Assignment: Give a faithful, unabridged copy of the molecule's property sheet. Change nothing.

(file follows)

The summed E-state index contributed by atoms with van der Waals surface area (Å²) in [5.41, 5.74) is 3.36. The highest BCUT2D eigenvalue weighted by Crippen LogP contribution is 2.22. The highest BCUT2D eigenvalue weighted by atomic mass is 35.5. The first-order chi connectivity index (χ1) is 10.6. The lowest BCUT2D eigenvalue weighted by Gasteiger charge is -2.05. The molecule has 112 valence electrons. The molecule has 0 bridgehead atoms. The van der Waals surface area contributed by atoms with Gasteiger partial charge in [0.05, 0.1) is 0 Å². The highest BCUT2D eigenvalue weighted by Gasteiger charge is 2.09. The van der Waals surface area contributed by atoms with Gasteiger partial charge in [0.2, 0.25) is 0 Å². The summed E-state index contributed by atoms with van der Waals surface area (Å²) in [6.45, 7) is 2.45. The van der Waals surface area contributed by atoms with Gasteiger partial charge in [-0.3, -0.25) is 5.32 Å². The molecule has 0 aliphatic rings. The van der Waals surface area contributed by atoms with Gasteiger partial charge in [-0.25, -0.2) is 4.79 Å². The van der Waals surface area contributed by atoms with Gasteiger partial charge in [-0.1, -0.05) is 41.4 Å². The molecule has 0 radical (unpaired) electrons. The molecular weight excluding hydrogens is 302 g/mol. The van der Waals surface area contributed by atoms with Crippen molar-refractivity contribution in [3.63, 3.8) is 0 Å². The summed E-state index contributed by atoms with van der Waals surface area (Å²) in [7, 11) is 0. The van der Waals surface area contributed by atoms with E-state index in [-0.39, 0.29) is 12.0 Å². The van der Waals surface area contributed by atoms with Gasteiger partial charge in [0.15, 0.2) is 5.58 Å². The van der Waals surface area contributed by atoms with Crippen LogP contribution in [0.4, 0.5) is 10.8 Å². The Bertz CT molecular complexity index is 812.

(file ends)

The summed E-state index contributed by atoms with van der Waals surface area (Å²) in [5.41, 5.74) is 3.36. The highest BCUT2D eigenvalue weighted by Crippen LogP contribution is 2.22. The highest BCUT2D eigenvalue weighted by atomic mass is 35.5. The first-order chi connectivity index (χ1) is 10.6. The lowest BCUT2D eigenvalue weighted by Gasteiger charge is -2.05. The molecule has 112 valence electrons. The molecule has 0 bridgehead atoms. The van der Waals surface area contributed by atoms with Gasteiger partial charge in [0.05, 0.1) is 0 Å². The highest BCUT2D eigenvalue weighted by Gasteiger charge is 2.09. The van der Waals surface area contributed by atoms with Gasteiger partial charge in [0.2, 0.25) is 0 Å². The summed E-state index contributed by atoms with van der Waals surface area (Å²) in [6.45, 7) is 2.45. The van der Waals surface area contributed by atoms with Gasteiger partial charge in [-0.3, -0.25) is 5.32 Å². The molecule has 0 aliphatic rings. The van der Waals surface area contributed by atoms with Gasteiger partial charge in [-0.25, -0.2) is 4.79 Å². The van der Waals surface area contributed by atoms with Gasteiger partial charge in [-0.1, -0.05) is 41.4 Å². The molecule has 0 radical (unpaired) electrons. The molecular weight excluding hydrogens is 302 g/mol. The van der Waals surface area contributed by atoms with Crippen molar-refractivity contribution in [3.63, 3.8) is 0 Å². The summed E-state index contributed by atoms with van der Waals surface area (Å²) in [7, 11) is 0. The van der Waals surface area contributed by atoms with E-state index in [-0.39, 0.29) is 12.0 Å². The van der Waals surface area contributed by atoms with Gasteiger partial charge in [0.15, 0.2) is 5.58 Å². The van der Waals surface area contributed by atoms with Crippen LogP contribution in [0.4, 0.5) is 10.8 Å². The Bertz CT molecular complexity index is 812.